We move on to an amon­til­lado. Like the fino, it is aged for four years un­der a pro­tec­tive layer but at that

The sherry-filled glasses re­mind me of a pain­ter’s pal­ette, rang­ing from pale to a dark, rich caramel

point the yeast runs out of nu­tri­ents and dies away, ex­pos­ing the wine to the air. It con­tin­ues to ox­i­dise and age for an­other eight years. It is darker than the fino with a dry, nutty flavour and an al­most salty af­ter­taste, which is ideal for rice dishes and white meats, Si­mon in­forms me. Bot­tles are of­ten sold out as soon as that year’s sup­ply is re­leased. I make a note and hap­pily fin­ish the glass.

My third glass is a palo cor­tado. There’s quite a story be­hind this one. Once upon a time, bar­rels were each marked with chalk to record what was in­side. One scratch (palo) meant fino. If the yeast died off for some rea­son, a line was drawn through the scratch (the palo cor­tado) and rather than be­ing sold, it was given to the work­ers. The bot­tles of palo cor­tado be­came highly sought af­ter, and about 40 years ago the bode­gas started to pro­duce them com­mer­cially. The process, how­ever, is a bit like alchemy: each bodega has its own means of pro­duc­ing this sherry. I thor­oughly en­joy my glass – it is less dry than the oth­ers, and has not just the colour of caramel, but also a hint of the flavour too.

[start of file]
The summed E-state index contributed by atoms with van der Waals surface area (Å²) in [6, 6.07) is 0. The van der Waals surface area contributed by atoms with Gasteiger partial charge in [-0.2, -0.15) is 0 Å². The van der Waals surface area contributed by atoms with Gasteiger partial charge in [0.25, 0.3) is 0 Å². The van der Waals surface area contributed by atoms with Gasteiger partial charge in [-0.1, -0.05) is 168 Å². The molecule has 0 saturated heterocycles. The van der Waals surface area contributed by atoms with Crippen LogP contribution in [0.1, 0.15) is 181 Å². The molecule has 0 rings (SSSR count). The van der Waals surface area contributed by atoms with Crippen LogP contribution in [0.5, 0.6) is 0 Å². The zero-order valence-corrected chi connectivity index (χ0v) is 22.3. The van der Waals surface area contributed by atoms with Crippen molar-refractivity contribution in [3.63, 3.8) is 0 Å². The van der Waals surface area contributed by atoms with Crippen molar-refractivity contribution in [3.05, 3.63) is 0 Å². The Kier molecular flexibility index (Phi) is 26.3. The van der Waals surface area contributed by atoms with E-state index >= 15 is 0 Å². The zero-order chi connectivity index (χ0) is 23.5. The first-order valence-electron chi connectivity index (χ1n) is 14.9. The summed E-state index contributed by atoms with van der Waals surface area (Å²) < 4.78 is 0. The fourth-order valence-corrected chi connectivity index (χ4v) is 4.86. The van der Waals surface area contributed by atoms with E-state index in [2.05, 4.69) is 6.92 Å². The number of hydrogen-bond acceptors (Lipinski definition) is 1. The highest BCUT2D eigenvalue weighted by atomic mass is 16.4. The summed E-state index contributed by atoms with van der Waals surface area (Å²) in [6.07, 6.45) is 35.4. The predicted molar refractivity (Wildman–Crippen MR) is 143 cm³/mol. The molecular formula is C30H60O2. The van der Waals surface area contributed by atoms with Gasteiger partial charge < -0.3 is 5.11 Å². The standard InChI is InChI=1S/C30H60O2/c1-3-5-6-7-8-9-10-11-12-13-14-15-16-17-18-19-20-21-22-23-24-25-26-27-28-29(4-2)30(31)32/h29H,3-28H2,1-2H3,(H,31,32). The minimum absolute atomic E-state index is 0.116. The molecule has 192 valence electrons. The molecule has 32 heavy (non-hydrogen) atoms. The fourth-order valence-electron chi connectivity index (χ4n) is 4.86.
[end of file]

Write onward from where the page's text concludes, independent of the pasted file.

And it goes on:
Next comes the oloroso, which loosely trans­lates as “pun­gent”. Si­mon ex­plains that the am­ber colour and fuller body is due to the sherry com­ing from the sec­ond press­ing of the grape. It is aged for eight years but with­out any pro­tec­tive yeast layer, so it takes more flavour from the Amer­i­can oak bar­rels in which it is stored. There is def­i­nitely a taste of oak and spice, and some­thing akin to vanilla about this sherry.

Our penul­ti­mate glass is dulce, a sweet sherry, and more rem­i­nis­cent of what I think of as a clas­sic sherry. Si­mon ex­plains a com­pli­cated method of mix­ing Palomino grapes (as used in an oloroso) and Pe­dro Ximenex grapes with the must (the pulp and juice ex­tracted from the grape) from each aged sep­a­rately for four years, then blended and aged un­der full ox­i­da­tion for a fur­ther four years. Just like Goldilocks, I find this the most de­light­ful of all the sher­ries, not too dry and not too sweet.

Fi­nally, there is the ic­ing on any cake, the sweet­est nec­tar of them all, Pe­dro Ximenez, a dessert wine, sweet, dense and as dark as cof­fee. Th­ese grapes are left on the vine much longer, then dried in the sun for sev­eral weeks to con­cen­trate the sug­ars be­fore they are put through a strong press and aged for at least eight years. The sherry tastes a bit like figs and raisins. Si­mon tells me this par­tic­u­lar sherry has been aged for 30 years, and lo­cals like to pour it over ice cream as a favourite dessert. “You don’t hap­pen to have any ice cream?” I ask hope­fully. “No,” says Si­mon, as he gen­tly guides me to the door…

ABOVE: The soil of south­ern Spain’s vine­yards is very high in chalk con­tent, pro­duc­ing a unique flavour in the grapes

CLOCK­WISE FROM OP­PO­SITETOP: Sherry ranges widely in both colour and taste; a bot­tle of Tio Pepe Pio X 1903; bar­rels in the cel­lars of the Gon­za­lez Byass bodega bear words of praise from fa­mous vis­i­tors